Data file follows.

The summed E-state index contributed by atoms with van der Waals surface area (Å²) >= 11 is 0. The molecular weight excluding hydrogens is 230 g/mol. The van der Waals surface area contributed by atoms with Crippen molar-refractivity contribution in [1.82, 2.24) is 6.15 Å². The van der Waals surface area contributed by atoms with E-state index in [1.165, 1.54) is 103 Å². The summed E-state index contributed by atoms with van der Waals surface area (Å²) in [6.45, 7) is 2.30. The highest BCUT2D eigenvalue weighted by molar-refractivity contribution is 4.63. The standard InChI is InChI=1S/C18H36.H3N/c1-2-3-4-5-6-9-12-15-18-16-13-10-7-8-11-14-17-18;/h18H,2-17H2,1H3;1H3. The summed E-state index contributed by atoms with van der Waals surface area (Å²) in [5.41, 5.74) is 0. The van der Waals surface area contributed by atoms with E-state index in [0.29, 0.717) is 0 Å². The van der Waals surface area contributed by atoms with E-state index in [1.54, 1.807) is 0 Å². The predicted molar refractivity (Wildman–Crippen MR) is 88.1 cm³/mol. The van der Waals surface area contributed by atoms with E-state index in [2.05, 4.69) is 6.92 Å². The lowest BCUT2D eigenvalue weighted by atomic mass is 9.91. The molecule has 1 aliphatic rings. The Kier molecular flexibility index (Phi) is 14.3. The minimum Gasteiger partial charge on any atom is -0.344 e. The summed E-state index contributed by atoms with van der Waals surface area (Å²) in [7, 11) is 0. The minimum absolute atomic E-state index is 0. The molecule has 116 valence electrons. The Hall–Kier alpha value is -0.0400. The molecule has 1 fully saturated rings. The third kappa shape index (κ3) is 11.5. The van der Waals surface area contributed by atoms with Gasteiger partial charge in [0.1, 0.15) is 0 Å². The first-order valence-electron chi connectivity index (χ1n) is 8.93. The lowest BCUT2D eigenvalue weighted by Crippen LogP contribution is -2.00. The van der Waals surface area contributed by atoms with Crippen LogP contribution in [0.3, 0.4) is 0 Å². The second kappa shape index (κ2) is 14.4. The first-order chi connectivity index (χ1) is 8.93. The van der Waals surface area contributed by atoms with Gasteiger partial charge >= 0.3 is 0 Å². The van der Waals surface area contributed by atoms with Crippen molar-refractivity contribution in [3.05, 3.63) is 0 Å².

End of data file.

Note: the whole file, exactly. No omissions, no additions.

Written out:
The summed E-state index contributed by atoms with van der Waals surface area (Å²) >= 11 is 0. The molecular weight excluding hydrogens is 230 g/mol. The van der Waals surface area contributed by atoms with Crippen molar-refractivity contribution in [1.82, 2.24) is 6.15 Å². The van der Waals surface area contributed by atoms with E-state index in [1.165, 1.54) is 103 Å². The summed E-state index contributed by atoms with van der Waals surface area (Å²) in [6.45, 7) is 2.30. The highest BCUT2D eigenvalue weighted by molar-refractivity contribution is 4.63. The standard InChI is InChI=1S/C18H36.H3N/c1-2-3-4-5-6-9-12-15-18-16-13-10-7-8-11-14-17-18;/h18H,2-17H2,1H3;1H3. The summed E-state index contributed by atoms with van der Waals surface area (Å²) in [5.41, 5.74) is 0. The van der Waals surface area contributed by atoms with E-state index in [0.29, 0.717) is 0 Å². The van der Waals surface area contributed by atoms with E-state index in [1.54, 1.807) is 0 Å². The predicted molar refractivity (Wildman–Crippen MR) is 88.1 cm³/mol. The van der Waals surface area contributed by atoms with E-state index in [2.05, 4.69) is 6.92 Å². The lowest BCUT2D eigenvalue weighted by atomic mass is 9.91. The molecule has 1 aliphatic rings. The Kier molecular flexibility index (Phi) is 14.3. The minimum Gasteiger partial charge on any atom is -0.344 e. The summed E-state index contributed by atoms with van der Waals surface area (Å²) in [7, 11) is 0. The minimum absolute atomic E-state index is 0. The molecule has 116 valence electrons. The Hall–Kier alpha value is -0.0400. The molecule has 1 fully saturated rings. The third kappa shape index (κ3) is 11.5. The van der Waals surface area contributed by atoms with Gasteiger partial charge in [0.1, 0.15) is 0 Å². The first-order valence-electron chi connectivity index (χ1n) is 8.93. The lowest BCUT2D eigenvalue weighted by Crippen LogP contribution is -2.00. The van der Waals surface area contributed by atoms with Crippen LogP contribution in [0.3, 0.4) is 0 Å². The second kappa shape index (κ2) is 14.4. The first-order chi connectivity index (χ1) is 8.93. The van der Waals surface area contributed by atoms with Gasteiger partial charge >= 0.3 is 0 Å². The van der Waals surface area contributed by atoms with Crippen molar-refractivity contribution in [3.05, 3.63) is 0 Å².